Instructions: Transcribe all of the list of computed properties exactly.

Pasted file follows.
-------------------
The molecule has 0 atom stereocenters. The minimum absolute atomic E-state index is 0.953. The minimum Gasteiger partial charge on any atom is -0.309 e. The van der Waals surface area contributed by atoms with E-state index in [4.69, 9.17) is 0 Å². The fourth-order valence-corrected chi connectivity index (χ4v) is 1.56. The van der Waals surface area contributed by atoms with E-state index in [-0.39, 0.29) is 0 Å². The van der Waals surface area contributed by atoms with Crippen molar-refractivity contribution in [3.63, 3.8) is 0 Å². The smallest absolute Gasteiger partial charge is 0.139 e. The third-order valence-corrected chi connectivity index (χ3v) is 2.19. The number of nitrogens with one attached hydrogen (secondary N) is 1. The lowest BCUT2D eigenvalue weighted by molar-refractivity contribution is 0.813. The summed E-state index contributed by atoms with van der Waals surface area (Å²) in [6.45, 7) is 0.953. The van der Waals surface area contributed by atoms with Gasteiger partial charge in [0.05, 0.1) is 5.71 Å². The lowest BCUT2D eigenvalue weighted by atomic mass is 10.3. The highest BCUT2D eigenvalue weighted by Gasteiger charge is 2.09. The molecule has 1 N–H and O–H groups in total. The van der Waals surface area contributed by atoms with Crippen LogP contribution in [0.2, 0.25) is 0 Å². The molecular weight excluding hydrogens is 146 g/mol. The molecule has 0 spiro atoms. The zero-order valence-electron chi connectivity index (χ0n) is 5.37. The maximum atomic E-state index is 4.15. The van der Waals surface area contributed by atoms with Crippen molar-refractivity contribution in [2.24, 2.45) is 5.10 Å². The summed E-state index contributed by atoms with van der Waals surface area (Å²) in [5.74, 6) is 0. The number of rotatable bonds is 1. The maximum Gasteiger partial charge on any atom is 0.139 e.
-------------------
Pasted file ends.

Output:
The molecule has 0 atom stereocenters. The minimum absolute atomic E-state index is 0.953. The minimum Gasteiger partial charge on any atom is -0.309 e. The van der Waals surface area contributed by atoms with E-state index in [4.69, 9.17) is 0 Å². The fourth-order valence-corrected chi connectivity index (χ4v) is 1.56. The van der Waals surface area contributed by atoms with E-state index in [-0.39, 0.29) is 0 Å². The van der Waals surface area contributed by atoms with Crippen molar-refractivity contribution in [3.63, 3.8) is 0 Å². The smallest absolute Gasteiger partial charge is 0.139 e. The third-order valence-corrected chi connectivity index (χ3v) is 2.19. The number of nitrogens with one attached hydrogen (secondary N) is 1. The lowest BCUT2D eigenvalue weighted by molar-refractivity contribution is 0.813. The summed E-state index contributed by atoms with van der Waals surface area (Å²) in [6.45, 7) is 0.953. The van der Waals surface area contributed by atoms with Gasteiger partial charge in [0.05, 0.1) is 5.71 Å². The lowest BCUT2D eigenvalue weighted by atomic mass is 10.3. The highest BCUT2D eigenvalue weighted by Gasteiger charge is 2.09. The molecule has 1 N–H and O–H groups in total. The van der Waals surface area contributed by atoms with Crippen LogP contribution in [0.2, 0.25) is 0 Å². The molecular weight excluding hydrogens is 146 g/mol. The molecule has 0 spiro atoms. The zero-order valence-electron chi connectivity index (χ0n) is 5.37. The maximum atomic E-state index is 4.15. The van der Waals surface area contributed by atoms with Crippen molar-refractivity contribution in [2.24, 2.45) is 5.10 Å². The summed E-state index contributed by atoms with van der Waals surface area (Å²) in [5.74, 6) is 0. The number of rotatable bonds is 1. The maximum Gasteiger partial charge on any atom is 0.139 e.